DDNet Game of the Year Awards 2021! The Game of the Year

7 mins read

It’s that time of year again, everyone, where we celebrate the best games of the year. Despite being a heavily disrupted year thanks to the ongoing impact of COVID-19, 2021 produced some incredible games, almost from day one, and as a result, our awards this year has the most variety of games ever – almost 50 different titles got at least one award, and as you’ll see as we announce each category, it really is an endless stream of incredible experiences.

This year we had a special, expanded judging panel, with the entire DDNet team participating, but we also invited some prominent people from independent game publications outside the Website to participate, so we could get a broader range of insights and thoughts into the winners from each category. Our additional judges this year included Pete Davison from Rice Digital, Thomas Knight of Nook Gaming, Robert Allen of Tech-Gaming, Matt Ryan from Shindig, and academic and freelancer, @TsuChanJohnson on Twitter. The total judging pool for the awards was ten people this year around, and there was some heated discussion about the worthiest titles in each category indeed!

It’s time to celebrate the big one! The last 16-odd days of awards have been leading to this one: the overall game of the year! All four of the winners here were pulled from a shortlist based on the other category winners, and they really are the finest of fine games that we’ve played in 2021. Overall this has been a great year for gaming, I think you can all agree. Enjoy, and thanks for following along with us on these awards this year!


The Caligula Effect 2
The Caligula Effect 2 deserves a lot of credit in three particular areas: Firstly, the developer did take on all the feedback from the original game, and while the game offers a very similar structure and gameplay system, it has been refined in such a way that it’s a much better game now. Similarly, the improved budget on the project is clear, with more detailed art and more interesting environments to explore. 

Most of all, though, The Caligula Effect 2 deserves credit for not forgetting itself. Despite the concept being clearly niche, the developers resisted any urge to compromise it to try and appeal to a more broad audience. Instead, they doubled down on the thematic intelligence and depth of the game, and in doing so, highlighted a level of artistic maturity and integrity that we rarely see in video games.
Lost Judgment

Lost Judgment is a blockbuster game in terms of its size and scale. It’s a full-on cinematic project, featuring real-world stars, a rich and vibrant open world, and dozens of hours worth of cutscenes, side quests, vignettes and locations to visit and explore. This game cuts no corners, and is as ambitious and large as any of the other big games of the year.

What sets Lost Judgment apart from those other big games released this year is that it is also interesting, with a noirish plot that is impossible to put down, and that unique blend of thriller for the main narrative, and oddball humour with the side quests. The original Judgment was an intriguing little project, as a different take on the same world and dramas of the Yakuza series. Playing as a detective that is nominally on the side of law was an interesting twist after spending so many years playing as gangsters. Lost Judgment builds on the vision of the first game to deliver something that is everything as good as the best of the Yakuza series.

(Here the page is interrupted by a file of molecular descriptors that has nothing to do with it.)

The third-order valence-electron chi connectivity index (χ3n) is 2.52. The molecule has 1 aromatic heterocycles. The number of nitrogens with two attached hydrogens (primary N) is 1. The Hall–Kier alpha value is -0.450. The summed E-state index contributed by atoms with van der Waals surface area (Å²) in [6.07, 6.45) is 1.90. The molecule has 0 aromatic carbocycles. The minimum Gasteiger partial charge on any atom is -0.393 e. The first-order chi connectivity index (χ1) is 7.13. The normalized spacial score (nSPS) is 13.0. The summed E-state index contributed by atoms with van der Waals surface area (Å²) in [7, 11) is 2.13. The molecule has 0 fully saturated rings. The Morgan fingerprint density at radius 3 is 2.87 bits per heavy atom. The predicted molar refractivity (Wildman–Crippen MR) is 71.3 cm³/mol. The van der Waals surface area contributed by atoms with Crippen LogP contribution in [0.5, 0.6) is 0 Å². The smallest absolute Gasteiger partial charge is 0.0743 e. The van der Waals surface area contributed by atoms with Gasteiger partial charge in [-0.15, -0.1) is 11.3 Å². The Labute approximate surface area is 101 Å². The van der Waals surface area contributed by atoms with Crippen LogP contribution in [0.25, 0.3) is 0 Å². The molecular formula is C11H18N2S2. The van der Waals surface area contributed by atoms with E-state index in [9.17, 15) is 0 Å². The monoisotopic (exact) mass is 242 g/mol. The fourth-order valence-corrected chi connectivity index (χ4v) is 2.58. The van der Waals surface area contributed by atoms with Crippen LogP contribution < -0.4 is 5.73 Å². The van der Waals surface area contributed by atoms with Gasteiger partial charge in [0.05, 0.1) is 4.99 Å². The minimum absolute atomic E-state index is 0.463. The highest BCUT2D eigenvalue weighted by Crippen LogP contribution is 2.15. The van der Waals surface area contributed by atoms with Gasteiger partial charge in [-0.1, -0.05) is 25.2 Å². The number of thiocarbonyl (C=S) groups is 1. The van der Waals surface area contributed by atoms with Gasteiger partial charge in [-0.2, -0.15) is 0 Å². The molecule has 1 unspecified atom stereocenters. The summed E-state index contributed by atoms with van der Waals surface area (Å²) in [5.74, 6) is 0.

Unpacking picked up the most awards of all in this year’s DDNet awards, and it did so for two reasons: firstly it’s an absolute delight to play, with the developers having crafted a unique puzzle experience that is engaging, encouraging people to think and puzzle through things, without being stressful or inaccessible – you don’t need to be good at puzzle games to enjoy this one.
Secondly, the game taps into an experience that almost all of us share – of moving house and reflecting on the possessions that are important to us over a period of years and through stages of our lives. It might not be a massive epic narrative, but the story that Unpacking shares has an emotional punch to it that helps to elevate it to one of the very best games of the year. Aussie-made, too. We do love seeing the Aussies top the world.

Blue Reflection: Second Light

We never thought we’d see another Blue Reflection. When Koei Tecmo announced it earlier this year we were then worried about whether it could possibly live up to the original, as one of our sentimental favourite games of all time. Then we played Blue Reflection: Second Light, and all our worries instantly washed away.

This game does absolutely everything right. It is gorgeous to look at, with Mel Kishida’s character designs being the standout, as they were with the original. The combat system is a nice improvement in most ways over the original, making the game easier to step into. And the story it shares is so sweet, wholesome and beautifully earnest. Blue Reflection might look like a fanservicey anime game set in a school, but that’s almost a bait-and-switch. Once you start playing it you realise that it’s an emotionally uplifting and sweet coming of age story, with a hugely positive LGBT theme behind it. It was always going to take a lot to eclipse the original Blue Reflection, but the team at Gust and Koei Tecmo absolutely leapfrogged it.

This is the bio under which all legacy DigitallyDownloaded.net articles are published (as in the 12,000-odd, before we moved to the new Website and platform). This is not a member of the DDNet Team. Please see the article's text for byline attribution.

Previous Story

24 Games Of Christmas! Day #23: Shadowverse: Champion’s Battle

Next Story

IN VIDEO: DDNet GOTY 2021: The Overall Games of 2021

Latest Articles